A recent study conducted by the AAA Foundation for Traffic Safety and the University of Utah will alter your thinking that, more the advanced infotainment, more you will be safer to drive the car using only voice commands to do all the sci-fi stuff. The study was done to find the co-relation between the voice-activated dashboard infotainment systems and the level of distraction they create for the drivers.
The study, rated the systems on the scale of 1 to 5, where 1 represents no distraction and 5 represents a maximum distraction with the mind doing complex math problems and word memorization to operate the system. The systems were tested under three experimental settings of a laboratory, a simulator, and driving a car in the real conditions around the Salt Lake City. The test was done on 162 university students and other volunteers and the infotainment systems used were in the 2013 model year cars.
The rating was done on the following systems; drivers listening to the radio, listening to a book on tape, using a hands-free cell phone, talking with a passenger, using a hand-held cellphone, and using a speech-to-text system that recognizes commands perfectly to compose and listen to emails.
The infotainment system used for the study were; Toyota's Entune, Hyundai's Blue Link, Chrysler's UConnect, Ford SYNC with MyFord Touch, Mercedes' COMAND, and Apple's Siri.
Scoring of the various brands infotainment systems
Scoring of the various activities performed while driving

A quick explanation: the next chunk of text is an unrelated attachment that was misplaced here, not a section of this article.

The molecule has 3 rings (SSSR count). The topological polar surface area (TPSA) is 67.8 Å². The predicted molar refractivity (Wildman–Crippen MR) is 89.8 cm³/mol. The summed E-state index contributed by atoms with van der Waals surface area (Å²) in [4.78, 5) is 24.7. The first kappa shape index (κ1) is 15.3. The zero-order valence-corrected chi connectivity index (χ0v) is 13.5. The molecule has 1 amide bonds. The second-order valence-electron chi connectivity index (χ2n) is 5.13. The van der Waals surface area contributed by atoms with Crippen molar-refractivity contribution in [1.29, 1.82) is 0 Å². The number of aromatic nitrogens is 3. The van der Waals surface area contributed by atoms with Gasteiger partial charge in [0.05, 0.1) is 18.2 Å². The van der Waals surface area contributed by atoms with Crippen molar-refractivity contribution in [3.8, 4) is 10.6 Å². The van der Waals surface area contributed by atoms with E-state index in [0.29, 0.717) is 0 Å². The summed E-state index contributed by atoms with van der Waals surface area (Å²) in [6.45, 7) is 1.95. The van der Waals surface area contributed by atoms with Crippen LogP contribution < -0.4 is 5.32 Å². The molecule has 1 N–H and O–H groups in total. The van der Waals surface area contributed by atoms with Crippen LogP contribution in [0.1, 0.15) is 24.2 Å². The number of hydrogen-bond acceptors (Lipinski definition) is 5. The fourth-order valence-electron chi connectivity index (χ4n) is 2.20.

Interestingly enough, using a phone while driving is less dangerous than using a text to speech command. Apple's Siri is also rated worst in the study at 4.14 on the scale of 5, showing how difficult it is to use the software while driving. The study showed how Siri sometimes selected wrong phone numbers from phonebooks, like in one test, Siri called 911 instead of the phone number requested by the driver and the driver lost concentration while disconnecting the call before it went through because of panic.
David Strayer, the Professor from the University who was heading the study said " The systems with the worst ratings were those that made errors, even though the drivers' voice commands were clear and distinct. Drivers had to concentrate on exactly what words they wanted to use and in what order to get the systems to follow their commands, creating a great deal of frustration."
The companies in question here are already showing their disagreement with study. Apple has said in a statement that 'researchers didn't use the company's CarPlay or Siri Eyes Free, which are designed for use in cars.' Replying to Apple, Strayer said "Researchers consulted with the Apple before the beginning of the study and any of the software used is the latest one."
Responding to the study, Deborah Hersman, president of the National Safety Council said "Infotainment systems are unregulated. It is like the Wild West, where the most critical safety feature in the vehicle — the driver — is being treated like a guinea pig in human trials with new technologies."
This study comes as a wake up call for the big houses of technology, Apple and Google, who are working in sync with the automakers to integrate the smartphones with infotainment systems so that drivers can easily use the apps like music, navigation and telephones without the use of hands.